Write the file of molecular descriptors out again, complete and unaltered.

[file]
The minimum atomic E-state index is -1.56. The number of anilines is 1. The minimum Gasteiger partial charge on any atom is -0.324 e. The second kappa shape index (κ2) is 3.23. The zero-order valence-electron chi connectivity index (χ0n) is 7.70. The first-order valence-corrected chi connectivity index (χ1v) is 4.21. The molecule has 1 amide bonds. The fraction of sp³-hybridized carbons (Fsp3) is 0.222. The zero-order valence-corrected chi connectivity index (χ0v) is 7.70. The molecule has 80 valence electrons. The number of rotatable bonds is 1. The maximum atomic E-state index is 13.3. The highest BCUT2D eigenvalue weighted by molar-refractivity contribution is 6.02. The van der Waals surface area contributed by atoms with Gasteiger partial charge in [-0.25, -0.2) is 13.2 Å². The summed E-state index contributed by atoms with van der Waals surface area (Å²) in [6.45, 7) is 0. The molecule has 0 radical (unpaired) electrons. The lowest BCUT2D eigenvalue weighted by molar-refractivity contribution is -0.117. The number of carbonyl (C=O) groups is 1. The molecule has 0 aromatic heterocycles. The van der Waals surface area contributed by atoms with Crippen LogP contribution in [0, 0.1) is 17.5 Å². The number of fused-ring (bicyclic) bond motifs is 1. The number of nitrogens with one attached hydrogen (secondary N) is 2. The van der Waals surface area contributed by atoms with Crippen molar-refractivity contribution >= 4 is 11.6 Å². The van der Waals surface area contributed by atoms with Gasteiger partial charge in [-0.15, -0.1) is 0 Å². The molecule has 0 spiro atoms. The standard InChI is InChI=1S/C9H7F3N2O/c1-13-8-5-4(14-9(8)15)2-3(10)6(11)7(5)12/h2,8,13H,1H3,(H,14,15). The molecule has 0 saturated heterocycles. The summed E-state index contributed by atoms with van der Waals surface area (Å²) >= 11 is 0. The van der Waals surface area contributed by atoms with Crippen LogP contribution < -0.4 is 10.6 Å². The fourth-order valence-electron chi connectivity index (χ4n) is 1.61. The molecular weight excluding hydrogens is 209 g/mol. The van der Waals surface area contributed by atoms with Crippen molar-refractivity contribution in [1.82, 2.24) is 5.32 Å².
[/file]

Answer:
The minimum atomic E-state index is -1.56. The number of anilines is 1. The minimum Gasteiger partial charge on any atom is -0.324 e. The second kappa shape index (κ2) is 3.23. The zero-order valence-electron chi connectivity index (χ0n) is 7.70. The first-order valence-corrected chi connectivity index (χ1v) is 4.21. The molecule has 1 amide bonds. The fraction of sp³-hybridized carbons (Fsp3) is 0.222. The zero-order valence-corrected chi connectivity index (χ0v) is 7.70. The molecule has 80 valence electrons. The number of rotatable bonds is 1. The maximum atomic E-state index is 13.3. The highest BCUT2D eigenvalue weighted by molar-refractivity contribution is 6.02. The van der Waals surface area contributed by atoms with Gasteiger partial charge in [-0.25, -0.2) is 13.2 Å². The summed E-state index contributed by atoms with van der Waals surface area (Å²) in [6.45, 7) is 0. The molecule has 0 radical (unpaired) electrons. The lowest BCUT2D eigenvalue weighted by molar-refractivity contribution is -0.117. The number of carbonyl (C=O) groups is 1. The molecule has 0 aromatic heterocycles. The van der Waals surface area contributed by atoms with Crippen LogP contribution in [0, 0.1) is 17.5 Å². The number of fused-ring (bicyclic) bond motifs is 1. The number of nitrogens with one attached hydrogen (secondary N) is 2. The van der Waals surface area contributed by atoms with Crippen molar-refractivity contribution >= 4 is 11.6 Å². The van der Waals surface area contributed by atoms with Gasteiger partial charge in [-0.15, -0.1) is 0 Å². The molecule has 0 spiro atoms. The standard InChI is InChI=1S/C9H7F3N2O/c1-13-8-5-4(14-9(8)15)2-3(10)6(11)7(5)12/h2,8,13H,1H3,(H,14,15). The molecule has 0 saturated heterocycles. The summed E-state index contributed by atoms with van der Waals surface area (Å²) >= 11 is 0. The van der Waals surface area contributed by atoms with Crippen LogP contribution < -0.4 is 10.6 Å². The fourth-order valence-electron chi connectivity index (χ4n) is 1.61. The molecular weight excluding hydrogens is 209 g/mol. The van der Waals surface area contributed by atoms with Crippen molar-refractivity contribution in [1.82, 2.24) is 5.32 Å².